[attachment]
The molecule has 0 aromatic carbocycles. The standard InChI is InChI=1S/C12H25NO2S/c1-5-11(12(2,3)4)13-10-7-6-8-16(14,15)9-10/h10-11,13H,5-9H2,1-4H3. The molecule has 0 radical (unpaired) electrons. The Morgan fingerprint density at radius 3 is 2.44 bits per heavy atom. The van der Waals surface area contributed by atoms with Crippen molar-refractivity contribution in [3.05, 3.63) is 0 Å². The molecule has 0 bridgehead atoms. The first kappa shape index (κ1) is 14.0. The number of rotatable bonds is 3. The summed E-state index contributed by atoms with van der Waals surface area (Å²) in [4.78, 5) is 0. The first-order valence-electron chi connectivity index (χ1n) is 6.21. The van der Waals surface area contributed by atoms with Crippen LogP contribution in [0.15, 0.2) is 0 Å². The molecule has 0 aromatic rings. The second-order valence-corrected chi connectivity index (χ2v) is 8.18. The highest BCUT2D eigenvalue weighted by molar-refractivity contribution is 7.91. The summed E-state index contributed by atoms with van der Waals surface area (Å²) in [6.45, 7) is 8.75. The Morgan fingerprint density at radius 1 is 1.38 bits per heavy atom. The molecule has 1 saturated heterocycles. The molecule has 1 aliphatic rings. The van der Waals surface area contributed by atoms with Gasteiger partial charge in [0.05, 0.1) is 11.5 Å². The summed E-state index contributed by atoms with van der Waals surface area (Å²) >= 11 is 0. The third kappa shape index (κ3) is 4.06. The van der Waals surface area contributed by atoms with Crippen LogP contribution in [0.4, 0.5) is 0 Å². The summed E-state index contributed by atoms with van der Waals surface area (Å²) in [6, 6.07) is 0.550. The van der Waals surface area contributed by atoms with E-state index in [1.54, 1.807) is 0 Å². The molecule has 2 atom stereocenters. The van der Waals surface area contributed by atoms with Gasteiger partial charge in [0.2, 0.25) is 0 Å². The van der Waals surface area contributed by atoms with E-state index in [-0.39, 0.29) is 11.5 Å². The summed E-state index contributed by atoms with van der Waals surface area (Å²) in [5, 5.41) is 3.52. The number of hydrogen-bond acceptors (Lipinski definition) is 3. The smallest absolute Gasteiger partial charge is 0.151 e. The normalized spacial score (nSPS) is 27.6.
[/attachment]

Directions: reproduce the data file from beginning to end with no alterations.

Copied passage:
The molecule has 0 aromatic carbocycles. The standard InChI is InChI=1S/C12H25NO2S/c1-5-11(12(2,3)4)13-10-7-6-8-16(14,15)9-10/h10-11,13H,5-9H2,1-4H3. The molecule has 0 radical (unpaired) electrons. The Morgan fingerprint density at radius 3 is 2.44 bits per heavy atom. The van der Waals surface area contributed by atoms with Crippen molar-refractivity contribution in [3.05, 3.63) is 0 Å². The molecule has 0 bridgehead atoms. The first kappa shape index (κ1) is 14.0. The number of rotatable bonds is 3. The summed E-state index contributed by atoms with van der Waals surface area (Å²) in [4.78, 5) is 0. The first-order valence-electron chi connectivity index (χ1n) is 6.21. The van der Waals surface area contributed by atoms with Crippen LogP contribution in [0.15, 0.2) is 0 Å². The molecule has 0 aromatic rings. The second-order valence-corrected chi connectivity index (χ2v) is 8.18. The highest BCUT2D eigenvalue weighted by molar-refractivity contribution is 7.91. The summed E-state index contributed by atoms with van der Waals surface area (Å²) in [6.45, 7) is 8.75. The Morgan fingerprint density at radius 1 is 1.38 bits per heavy atom. The molecule has 1 saturated heterocycles. The molecule has 1 aliphatic rings. The van der Waals surface area contributed by atoms with Gasteiger partial charge in [0.05, 0.1) is 11.5 Å². The summed E-state index contributed by atoms with van der Waals surface area (Å²) >= 11 is 0. The third kappa shape index (κ3) is 4.06. The van der Waals surface area contributed by atoms with Crippen LogP contribution in [0.4, 0.5) is 0 Å². The summed E-state index contributed by atoms with van der Waals surface area (Å²) in [6, 6.07) is 0.550. The van der Waals surface area contributed by atoms with E-state index in [1.54, 1.807) is 0 Å². The molecule has 2 atom stereocenters. The van der Waals surface area contributed by atoms with Gasteiger partial charge in [0.2, 0.25) is 0 Å². The van der Waals surface area contributed by atoms with E-state index in [-0.39, 0.29) is 11.5 Å². The summed E-state index contributed by atoms with van der Waals surface area (Å²) in [5, 5.41) is 3.52. The number of hydrogen-bond acceptors (Lipinski definition) is 3. The smallest absolute Gasteiger partial charge is 0.151 e. The normalized spacial score (nSPS) is 27.6.